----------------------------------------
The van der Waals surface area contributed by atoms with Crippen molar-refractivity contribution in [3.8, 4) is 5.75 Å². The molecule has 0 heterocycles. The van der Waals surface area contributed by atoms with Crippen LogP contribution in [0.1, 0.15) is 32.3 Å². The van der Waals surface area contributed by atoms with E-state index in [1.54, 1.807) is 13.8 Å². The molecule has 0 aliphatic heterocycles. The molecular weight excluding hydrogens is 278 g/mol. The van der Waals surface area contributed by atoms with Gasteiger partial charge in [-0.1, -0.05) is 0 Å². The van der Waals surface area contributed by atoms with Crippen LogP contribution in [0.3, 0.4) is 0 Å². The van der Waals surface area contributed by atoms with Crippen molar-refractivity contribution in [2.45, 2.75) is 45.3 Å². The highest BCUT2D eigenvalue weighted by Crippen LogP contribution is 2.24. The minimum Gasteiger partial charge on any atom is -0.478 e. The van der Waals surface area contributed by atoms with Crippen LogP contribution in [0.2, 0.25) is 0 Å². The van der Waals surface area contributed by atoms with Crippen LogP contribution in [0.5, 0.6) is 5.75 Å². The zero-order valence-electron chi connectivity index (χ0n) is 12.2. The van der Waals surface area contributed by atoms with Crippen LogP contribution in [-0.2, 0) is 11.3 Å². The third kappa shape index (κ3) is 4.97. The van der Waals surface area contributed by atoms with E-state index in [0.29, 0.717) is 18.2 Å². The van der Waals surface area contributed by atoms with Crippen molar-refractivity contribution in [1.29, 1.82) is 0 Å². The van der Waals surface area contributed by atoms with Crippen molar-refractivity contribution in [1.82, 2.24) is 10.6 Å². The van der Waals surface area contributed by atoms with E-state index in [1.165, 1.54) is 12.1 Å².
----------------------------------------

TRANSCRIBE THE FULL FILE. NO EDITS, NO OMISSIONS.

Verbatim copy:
The van der Waals surface area contributed by atoms with Crippen molar-refractivity contribution in [3.8, 4) is 5.75 Å². The molecule has 0 heterocycles. The van der Waals surface area contributed by atoms with Crippen LogP contribution in [0.1, 0.15) is 32.3 Å². The van der Waals surface area contributed by atoms with E-state index in [1.54, 1.807) is 13.8 Å². The molecule has 0 aliphatic heterocycles. The molecular weight excluding hydrogens is 278 g/mol. The van der Waals surface area contributed by atoms with Gasteiger partial charge in [-0.1, -0.05) is 0 Å². The van der Waals surface area contributed by atoms with Crippen LogP contribution in [0.3, 0.4) is 0 Å². The van der Waals surface area contributed by atoms with Crippen molar-refractivity contribution in [2.45, 2.75) is 45.3 Å². The highest BCUT2D eigenvalue weighted by Crippen LogP contribution is 2.24. The minimum Gasteiger partial charge on any atom is -0.478 e. The van der Waals surface area contributed by atoms with Crippen LogP contribution in [0.2, 0.25) is 0 Å². The van der Waals surface area contributed by atoms with Crippen LogP contribution in [0.5, 0.6) is 5.75 Å². The zero-order valence-electron chi connectivity index (χ0n) is 12.2. The van der Waals surface area contributed by atoms with Crippen LogP contribution in [-0.2, 0) is 11.3 Å². The third kappa shape index (κ3) is 4.97. The van der Waals surface area contributed by atoms with E-state index in [0.29, 0.717) is 18.2 Å². The van der Waals surface area contributed by atoms with Crippen molar-refractivity contribution in [1.29, 1.82) is 0 Å². The van der Waals surface area contributed by atoms with Crippen molar-refractivity contribution in [1.82, 2.24) is 10.6 Å². The van der Waals surface area contributed by atoms with E-state index in [1.165, 1.54) is 12.1 Å².